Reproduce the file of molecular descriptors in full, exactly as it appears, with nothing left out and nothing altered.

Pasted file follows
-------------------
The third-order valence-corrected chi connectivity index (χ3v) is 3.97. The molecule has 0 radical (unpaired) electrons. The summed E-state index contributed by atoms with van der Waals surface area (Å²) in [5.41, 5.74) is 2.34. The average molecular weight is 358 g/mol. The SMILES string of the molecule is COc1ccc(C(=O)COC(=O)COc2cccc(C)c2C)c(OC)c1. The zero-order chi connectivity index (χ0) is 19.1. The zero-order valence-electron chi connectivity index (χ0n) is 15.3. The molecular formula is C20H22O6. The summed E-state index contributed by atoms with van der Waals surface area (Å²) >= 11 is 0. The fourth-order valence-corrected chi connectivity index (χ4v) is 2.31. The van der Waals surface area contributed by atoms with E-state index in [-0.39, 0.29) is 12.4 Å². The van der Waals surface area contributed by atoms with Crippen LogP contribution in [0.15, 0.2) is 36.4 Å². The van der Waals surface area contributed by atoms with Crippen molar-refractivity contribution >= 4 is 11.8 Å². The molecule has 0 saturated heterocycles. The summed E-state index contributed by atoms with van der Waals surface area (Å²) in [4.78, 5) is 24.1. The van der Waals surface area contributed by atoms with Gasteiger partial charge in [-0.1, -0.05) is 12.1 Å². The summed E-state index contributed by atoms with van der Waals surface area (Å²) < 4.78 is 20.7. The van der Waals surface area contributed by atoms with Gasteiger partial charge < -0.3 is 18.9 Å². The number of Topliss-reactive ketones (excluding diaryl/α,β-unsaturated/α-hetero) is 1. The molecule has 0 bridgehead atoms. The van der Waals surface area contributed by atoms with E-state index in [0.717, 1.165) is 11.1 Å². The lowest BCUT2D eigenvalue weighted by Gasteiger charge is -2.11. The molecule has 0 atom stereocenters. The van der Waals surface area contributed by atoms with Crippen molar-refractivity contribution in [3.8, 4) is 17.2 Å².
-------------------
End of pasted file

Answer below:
The third-order valence-corrected chi connectivity index (χ3v) is 3.97. The molecule has 0 radical (unpaired) electrons. The summed E-state index contributed by atoms with van der Waals surface area (Å²) in [5.41, 5.74) is 2.34. The average molecular weight is 358 g/mol. The SMILES string of the molecule is COc1ccc(C(=O)COC(=O)COc2cccc(C)c2C)c(OC)c1. The zero-order chi connectivity index (χ0) is 19.1. The zero-order valence-electron chi connectivity index (χ0n) is 15.3. The molecular formula is C20H22O6. The summed E-state index contributed by atoms with van der Waals surface area (Å²) >= 11 is 0. The fourth-order valence-corrected chi connectivity index (χ4v) is 2.31. The van der Waals surface area contributed by atoms with E-state index in [-0.39, 0.29) is 12.4 Å². The van der Waals surface area contributed by atoms with Crippen LogP contribution in [0.15, 0.2) is 36.4 Å². The van der Waals surface area contributed by atoms with Crippen molar-refractivity contribution >= 4 is 11.8 Å². The molecule has 0 saturated heterocycles. The summed E-state index contributed by atoms with van der Waals surface area (Å²) in [4.78, 5) is 24.1. The van der Waals surface area contributed by atoms with Gasteiger partial charge in [-0.1, -0.05) is 12.1 Å². The summed E-state index contributed by atoms with van der Waals surface area (Å²) < 4.78 is 20.7. The van der Waals surface area contributed by atoms with Gasteiger partial charge < -0.3 is 18.9 Å². The number of Topliss-reactive ketones (excluding diaryl/α,β-unsaturated/α-hetero) is 1. The molecule has 0 bridgehead atoms. The van der Waals surface area contributed by atoms with E-state index in [0.717, 1.165) is 11.1 Å². The lowest BCUT2D eigenvalue weighted by Gasteiger charge is -2.11. The molecule has 0 atom stereocenters. The van der Waals surface area contributed by atoms with Crippen molar-refractivity contribution in [3.8, 4) is 17.2 Å².